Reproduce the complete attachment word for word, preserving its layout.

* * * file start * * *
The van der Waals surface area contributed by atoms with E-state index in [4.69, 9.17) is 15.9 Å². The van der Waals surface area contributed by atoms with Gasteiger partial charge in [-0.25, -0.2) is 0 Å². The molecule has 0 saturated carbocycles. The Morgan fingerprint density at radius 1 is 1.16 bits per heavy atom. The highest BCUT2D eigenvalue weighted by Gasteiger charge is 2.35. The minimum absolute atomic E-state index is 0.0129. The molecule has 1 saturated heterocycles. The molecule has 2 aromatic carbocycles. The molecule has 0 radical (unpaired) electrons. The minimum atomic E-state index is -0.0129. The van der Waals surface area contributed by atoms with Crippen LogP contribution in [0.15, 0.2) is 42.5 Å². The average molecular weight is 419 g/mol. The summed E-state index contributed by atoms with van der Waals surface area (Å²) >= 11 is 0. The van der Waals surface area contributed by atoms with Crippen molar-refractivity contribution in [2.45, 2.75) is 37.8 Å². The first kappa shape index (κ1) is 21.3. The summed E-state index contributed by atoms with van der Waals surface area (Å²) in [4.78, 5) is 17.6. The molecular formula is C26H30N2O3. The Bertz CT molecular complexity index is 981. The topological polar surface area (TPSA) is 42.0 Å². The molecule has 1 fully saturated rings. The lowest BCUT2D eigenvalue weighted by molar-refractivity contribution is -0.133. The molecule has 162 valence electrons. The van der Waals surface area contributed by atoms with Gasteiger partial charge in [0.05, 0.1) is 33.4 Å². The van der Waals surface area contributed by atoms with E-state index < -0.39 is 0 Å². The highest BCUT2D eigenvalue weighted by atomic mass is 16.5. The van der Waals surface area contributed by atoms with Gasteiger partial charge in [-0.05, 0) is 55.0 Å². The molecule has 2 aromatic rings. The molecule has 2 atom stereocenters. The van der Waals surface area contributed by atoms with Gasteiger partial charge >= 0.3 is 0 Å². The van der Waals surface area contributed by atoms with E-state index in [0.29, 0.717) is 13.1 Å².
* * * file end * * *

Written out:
The van der Waals surface area contributed by atoms with E-state index in [4.69, 9.17) is 15.9 Å². The van der Waals surface area contributed by atoms with Gasteiger partial charge in [-0.25, -0.2) is 0 Å². The molecule has 0 saturated carbocycles. The Morgan fingerprint density at radius 1 is 1.16 bits per heavy atom. The highest BCUT2D eigenvalue weighted by Gasteiger charge is 2.35. The minimum absolute atomic E-state index is 0.0129. The molecule has 1 saturated heterocycles. The molecule has 2 aromatic carbocycles. The molecule has 0 radical (unpaired) electrons. The minimum atomic E-state index is -0.0129. The van der Waals surface area contributed by atoms with Crippen LogP contribution in [0.15, 0.2) is 42.5 Å². The average molecular weight is 419 g/mol. The summed E-state index contributed by atoms with van der Waals surface area (Å²) >= 11 is 0. The van der Waals surface area contributed by atoms with Crippen molar-refractivity contribution in [2.45, 2.75) is 37.8 Å². The first kappa shape index (κ1) is 21.3. The summed E-state index contributed by atoms with van der Waals surface area (Å²) in [4.78, 5) is 17.6. The molecular formula is C26H30N2O3. The Bertz CT molecular complexity index is 981. The topological polar surface area (TPSA) is 42.0 Å². The molecule has 1 fully saturated rings. The lowest BCUT2D eigenvalue weighted by molar-refractivity contribution is -0.133. The molecule has 162 valence electrons. The van der Waals surface area contributed by atoms with Gasteiger partial charge in [0.05, 0.1) is 33.4 Å². The van der Waals surface area contributed by atoms with E-state index < -0.39 is 0 Å². The highest BCUT2D eigenvalue weighted by atomic mass is 16.5. The van der Waals surface area contributed by atoms with Gasteiger partial charge in [-0.05, 0) is 55.0 Å². The molecule has 2 aromatic rings. The molecule has 2 atom stereocenters. The van der Waals surface area contributed by atoms with Gasteiger partial charge >= 0.3 is 0 Å². The van der Waals surface area contributed by atoms with E-state index in [0.29, 0.717) is 13.1 Å².